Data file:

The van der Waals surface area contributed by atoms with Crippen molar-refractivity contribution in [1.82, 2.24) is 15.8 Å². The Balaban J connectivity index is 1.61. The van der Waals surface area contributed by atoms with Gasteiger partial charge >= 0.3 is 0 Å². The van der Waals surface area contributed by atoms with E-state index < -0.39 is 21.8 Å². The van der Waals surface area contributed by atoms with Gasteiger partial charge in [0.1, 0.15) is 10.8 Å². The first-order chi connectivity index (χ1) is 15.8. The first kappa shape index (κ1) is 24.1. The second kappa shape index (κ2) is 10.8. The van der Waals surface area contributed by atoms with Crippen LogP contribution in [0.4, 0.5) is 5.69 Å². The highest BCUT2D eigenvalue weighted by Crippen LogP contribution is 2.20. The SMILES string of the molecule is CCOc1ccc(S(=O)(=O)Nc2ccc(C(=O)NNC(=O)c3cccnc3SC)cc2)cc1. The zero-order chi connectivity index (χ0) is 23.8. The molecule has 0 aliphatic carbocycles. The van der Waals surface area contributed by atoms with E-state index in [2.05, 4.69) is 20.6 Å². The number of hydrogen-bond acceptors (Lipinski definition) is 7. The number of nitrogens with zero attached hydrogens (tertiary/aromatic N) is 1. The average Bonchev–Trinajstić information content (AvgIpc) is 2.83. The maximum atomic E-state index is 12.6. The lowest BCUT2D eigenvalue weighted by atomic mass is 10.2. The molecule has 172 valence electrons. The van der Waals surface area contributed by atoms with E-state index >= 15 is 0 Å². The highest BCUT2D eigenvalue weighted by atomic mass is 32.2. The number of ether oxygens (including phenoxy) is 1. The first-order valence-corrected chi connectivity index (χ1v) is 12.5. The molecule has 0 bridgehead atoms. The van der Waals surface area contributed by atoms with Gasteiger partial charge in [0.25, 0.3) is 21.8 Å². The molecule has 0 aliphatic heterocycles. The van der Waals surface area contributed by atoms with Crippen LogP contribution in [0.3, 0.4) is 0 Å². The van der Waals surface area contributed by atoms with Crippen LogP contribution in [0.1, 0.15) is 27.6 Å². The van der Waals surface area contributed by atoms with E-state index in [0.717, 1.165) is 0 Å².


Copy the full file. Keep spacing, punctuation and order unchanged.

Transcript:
The van der Waals surface area contributed by atoms with Crippen molar-refractivity contribution in [1.82, 2.24) is 15.8 Å². The Balaban J connectivity index is 1.61. The van der Waals surface area contributed by atoms with Gasteiger partial charge >= 0.3 is 0 Å². The van der Waals surface area contributed by atoms with E-state index < -0.39 is 21.8 Å². The van der Waals surface area contributed by atoms with Gasteiger partial charge in [0.1, 0.15) is 10.8 Å². The first-order chi connectivity index (χ1) is 15.8. The first kappa shape index (κ1) is 24.1. The second kappa shape index (κ2) is 10.8. The van der Waals surface area contributed by atoms with Crippen LogP contribution in [0.4, 0.5) is 5.69 Å². The highest BCUT2D eigenvalue weighted by Crippen LogP contribution is 2.20. The SMILES string of the molecule is CCOc1ccc(S(=O)(=O)Nc2ccc(C(=O)NNC(=O)c3cccnc3SC)cc2)cc1. The zero-order chi connectivity index (χ0) is 23.8. The molecule has 0 aliphatic carbocycles. The van der Waals surface area contributed by atoms with E-state index in [2.05, 4.69) is 20.6 Å². The number of hydrogen-bond acceptors (Lipinski definition) is 7. The number of nitrogens with zero attached hydrogens (tertiary/aromatic N) is 1. The average Bonchev–Trinajstić information content (AvgIpc) is 2.83. The maximum atomic E-state index is 12.6. The lowest BCUT2D eigenvalue weighted by atomic mass is 10.2. The molecule has 172 valence electrons. The van der Waals surface area contributed by atoms with E-state index >= 15 is 0 Å². The highest BCUT2D eigenvalue weighted by atomic mass is 32.2. The number of ether oxygens (including phenoxy) is 1. The first-order valence-corrected chi connectivity index (χ1v) is 12.5. The molecule has 0 bridgehead atoms. The van der Waals surface area contributed by atoms with Gasteiger partial charge in [0.25, 0.3) is 21.8 Å². The molecule has 0 aliphatic heterocycles. The van der Waals surface area contributed by atoms with Crippen LogP contribution in [0.3, 0.4) is 0 Å². The van der Waals surface area contributed by atoms with Crippen LogP contribution in [0.1, 0.15) is 27.6 Å². The van der Waals surface area contributed by atoms with E-state index in [0.717, 1.165) is 0 Å².